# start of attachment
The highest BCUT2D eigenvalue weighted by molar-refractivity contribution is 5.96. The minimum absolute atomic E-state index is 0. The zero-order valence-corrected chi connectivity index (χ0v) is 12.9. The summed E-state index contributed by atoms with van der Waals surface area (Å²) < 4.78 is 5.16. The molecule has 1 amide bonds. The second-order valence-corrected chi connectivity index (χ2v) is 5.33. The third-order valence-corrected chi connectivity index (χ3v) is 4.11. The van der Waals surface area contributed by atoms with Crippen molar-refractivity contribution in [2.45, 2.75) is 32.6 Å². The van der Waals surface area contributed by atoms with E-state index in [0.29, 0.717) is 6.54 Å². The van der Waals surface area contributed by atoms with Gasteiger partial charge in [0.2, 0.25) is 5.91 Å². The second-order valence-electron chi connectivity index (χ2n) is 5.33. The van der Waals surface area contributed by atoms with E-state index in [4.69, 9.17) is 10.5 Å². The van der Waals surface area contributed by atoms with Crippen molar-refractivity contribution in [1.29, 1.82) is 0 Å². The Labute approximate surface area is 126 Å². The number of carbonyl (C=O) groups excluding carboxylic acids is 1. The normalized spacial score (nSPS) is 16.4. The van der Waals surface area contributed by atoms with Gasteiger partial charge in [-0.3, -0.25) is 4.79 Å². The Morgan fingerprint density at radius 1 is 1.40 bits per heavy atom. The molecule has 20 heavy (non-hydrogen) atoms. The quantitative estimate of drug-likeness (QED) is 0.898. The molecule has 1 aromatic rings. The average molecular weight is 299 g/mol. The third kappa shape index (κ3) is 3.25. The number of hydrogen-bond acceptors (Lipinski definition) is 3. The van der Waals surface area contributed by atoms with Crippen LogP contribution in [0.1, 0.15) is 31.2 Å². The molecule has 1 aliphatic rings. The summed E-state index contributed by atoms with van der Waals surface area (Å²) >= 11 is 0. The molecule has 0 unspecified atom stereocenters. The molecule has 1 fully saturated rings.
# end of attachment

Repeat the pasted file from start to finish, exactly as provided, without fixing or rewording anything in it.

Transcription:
The highest BCUT2D eigenvalue weighted by molar-refractivity contribution is 5.96. The minimum absolute atomic E-state index is 0. The zero-order valence-corrected chi connectivity index (χ0v) is 12.9. The summed E-state index contributed by atoms with van der Waals surface area (Å²) < 4.78 is 5.16. The molecule has 1 amide bonds. The second-order valence-corrected chi connectivity index (χ2v) is 5.33. The third-order valence-corrected chi connectivity index (χ3v) is 4.11. The van der Waals surface area contributed by atoms with Crippen molar-refractivity contribution in [2.45, 2.75) is 32.6 Å². The van der Waals surface area contributed by atoms with E-state index in [0.29, 0.717) is 6.54 Å². The van der Waals surface area contributed by atoms with Gasteiger partial charge in [0.2, 0.25) is 5.91 Å². The second-order valence-electron chi connectivity index (χ2n) is 5.33. The van der Waals surface area contributed by atoms with E-state index in [4.69, 9.17) is 10.5 Å². The van der Waals surface area contributed by atoms with Crippen molar-refractivity contribution in [1.29, 1.82) is 0 Å². The Labute approximate surface area is 126 Å². The number of carbonyl (C=O) groups excluding carboxylic acids is 1. The normalized spacial score (nSPS) is 16.4. The van der Waals surface area contributed by atoms with Gasteiger partial charge in [-0.3, -0.25) is 4.79 Å². The Morgan fingerprint density at radius 1 is 1.40 bits per heavy atom. The molecule has 20 heavy (non-hydrogen) atoms. The quantitative estimate of drug-likeness (QED) is 0.898. The molecule has 1 aromatic rings. The average molecular weight is 299 g/mol. The third kappa shape index (κ3) is 3.25. The number of hydrogen-bond acceptors (Lipinski definition) is 3. The van der Waals surface area contributed by atoms with Crippen LogP contribution in [0.1, 0.15) is 31.2 Å². The molecule has 1 aliphatic rings. The summed E-state index contributed by atoms with van der Waals surface area (Å²) >= 11 is 0. The molecule has 0 unspecified atom stereocenters. The molecule has 1 fully saturated rings.